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CELTIC-L  October 1995

CELTIC-L October 1995

Subject:

Re: Celtic identity

From:

John Murphy <[log in to unmask]>

Reply-To:

CELTIC-L - The Celtic Culture List.

Date:

Mon, 23 Oct 1995 17:27:19 -0400

Content-Type:

text/plain

Parts/Attachments:

Parts/Attachments

text/plain (70 lines)

After scrolling through a week's worth of postings regarding celtic identity
among Americans, may I contribute my voice?  Unlike many who have deigned to
pontificate about the conditions of racism and the need for affirmative
action and the supposed "spurious" cases of reverse discrimination, I can
offer my experiences.  I'm a native of Los Angeles who was only born here
after my mother, a recent Irish immigrant, found herself having to leave the
East Coast city to where she had emigrated after finding herself pregnant and
abandoned by my biological father.  She gave birth to me here in L.A., long
before the days of our contemporary mores towards "single mothers"; I was
adopted and raised in a largely Latino, blue-collar industrial neighborhood.
 I'm very fair, and in L.A., believe me, my complexion is not the norm it
would have been in Ireland.
Anyway, this is why I have a longing.  I often wish I could be able to claim
Irish citizenship though my adopted status seems to certainly cloud the
process.  Anybody know of the alternate arrangements for a situation like
mine, where access to records and "illegitimacy" vis-a-vis my Irish
connection out-of-wedlock come into play?
 
 While growing up in the height of the "Great Society" and racial
preferences. I often resented the sobriquet of "Anglo" used (as in Spanish,
so into American English, at least in areas of Latino influence), and this
became a running joke among my classmates.  "I'm not an anglo, I'm Irish!"
 Out here, far from the ethnic Irish neighborhoods of NYC or Boston, nobody
really sees an American of whatever European descent othere than a--to use
the government classification--"White, of non-Hispanic origin."  I worked my
way through college and graduate school. and despite the fact that I was
often from a poorer background than the black, Latino, and Asian students I
taught, I was never offered the very preferential  programs in which I, as a
doctoral student, would serve as a writing tutor and instructor.  You see,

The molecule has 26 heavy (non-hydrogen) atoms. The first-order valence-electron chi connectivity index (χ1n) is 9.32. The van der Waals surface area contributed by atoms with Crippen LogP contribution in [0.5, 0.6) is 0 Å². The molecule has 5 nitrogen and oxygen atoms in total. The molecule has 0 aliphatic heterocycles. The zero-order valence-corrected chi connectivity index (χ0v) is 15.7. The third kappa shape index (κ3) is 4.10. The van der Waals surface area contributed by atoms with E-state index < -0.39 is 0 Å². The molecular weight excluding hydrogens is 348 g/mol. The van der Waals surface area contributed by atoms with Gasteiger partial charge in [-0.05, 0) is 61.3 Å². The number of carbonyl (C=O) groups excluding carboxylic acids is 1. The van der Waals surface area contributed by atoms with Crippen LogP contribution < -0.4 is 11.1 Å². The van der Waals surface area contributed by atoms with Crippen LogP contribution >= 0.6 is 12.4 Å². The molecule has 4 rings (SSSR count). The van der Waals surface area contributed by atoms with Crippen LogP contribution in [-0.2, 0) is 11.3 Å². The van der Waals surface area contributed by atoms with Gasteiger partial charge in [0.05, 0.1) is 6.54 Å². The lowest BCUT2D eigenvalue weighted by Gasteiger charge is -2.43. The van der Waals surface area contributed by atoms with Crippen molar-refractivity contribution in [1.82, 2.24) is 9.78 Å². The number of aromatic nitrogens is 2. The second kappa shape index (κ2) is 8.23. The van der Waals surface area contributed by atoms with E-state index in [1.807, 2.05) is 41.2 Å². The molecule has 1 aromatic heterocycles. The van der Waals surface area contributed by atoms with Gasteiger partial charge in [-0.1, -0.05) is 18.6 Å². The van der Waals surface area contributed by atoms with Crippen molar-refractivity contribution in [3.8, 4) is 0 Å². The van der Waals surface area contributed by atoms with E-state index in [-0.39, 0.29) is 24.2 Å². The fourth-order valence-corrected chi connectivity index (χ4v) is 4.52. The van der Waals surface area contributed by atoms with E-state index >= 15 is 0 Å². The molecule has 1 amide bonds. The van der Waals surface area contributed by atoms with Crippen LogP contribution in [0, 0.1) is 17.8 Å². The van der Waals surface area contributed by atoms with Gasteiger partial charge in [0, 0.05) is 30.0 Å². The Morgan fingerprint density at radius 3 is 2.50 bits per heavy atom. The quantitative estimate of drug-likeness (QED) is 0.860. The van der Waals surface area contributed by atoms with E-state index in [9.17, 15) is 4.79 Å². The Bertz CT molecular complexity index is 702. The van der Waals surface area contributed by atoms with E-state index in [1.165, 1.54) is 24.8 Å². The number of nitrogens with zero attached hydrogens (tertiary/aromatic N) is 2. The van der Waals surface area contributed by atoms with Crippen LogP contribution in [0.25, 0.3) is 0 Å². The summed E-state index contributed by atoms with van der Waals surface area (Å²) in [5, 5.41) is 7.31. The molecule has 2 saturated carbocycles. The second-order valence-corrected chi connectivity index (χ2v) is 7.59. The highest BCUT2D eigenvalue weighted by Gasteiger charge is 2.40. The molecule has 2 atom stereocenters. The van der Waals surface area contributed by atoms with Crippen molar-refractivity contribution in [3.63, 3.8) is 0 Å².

color of skin, not economic class, is really the determining factor.  A
student of mine was told to enroll in the university as a Cherokee; she was
1/32nd Native American, but that was enough to place her in the category, at
least for the bureaucrats and minority-student admissors.  I've taught in the
South-Central area of L.A., literally in the riot area of 1992.  I escaped as
the Korean-owned swap-meet was looted and torched across the street from the
high school where I teach; on t.v you could see the shops at the intersection
explode and I watched the National Guard roll down the streets for days after
we returned to work.  I earned a Ph.D. this year, after ten years of study
and that many of teaching and making a living at the same time.  Nobody
helped me.  My face alerts others  to an alleged "privilege" of my race, and
just two weeks ago I was denied a position because, as the principal
explained, I was a "white male;" she sympathized, because she wasn't able to
move up the school district ladder-- she too shared my color.  Despite my
years of experience and education, it all comes down to race.
 
I'm learning Irish after so many years because it gives me hope in this
dreary situation.
Just yesterday a Mancunian transplant asked why I was learning such a useless
thing.  Even in Ireland, she noted, it was useless, let alone in L.A.  I
defended the need for pride, for a linguistic birthright older than English
itself.  What link is there among these threads?  A search for what's been
denied to me growing up-- the same power to know how my ancestors spoke and
thought and perceived the world, and how this survived even, in an attenuated
form, down to me.  I live just two miles from where a little girl was shot by
a group of gang members.  My two sons are the only non-Latino children in our
neighborhood.  If I do not give them a sense of their identity, who else
will?  In a Balkanized city, pollyanish cries of all of us getting along are
nice, but the reality is that few in L.A. attend to their European roots with
the same avidity that other groups are encouraged to, whether in school, in
the workplace, or in the media.  That's why I'm trying to learn more.  In
this city, you're as far away from your roots as a Celt as you can get.  All
the best to all of you.  I'm not looking for flames, just putting my honest
views before many of you who don't deal with living in a barrio and working
in the inner city day in and day out, and still trying to take heart in my
own identity too.
 
 
J.L. O' Fionnain Murphy
Los Angeles

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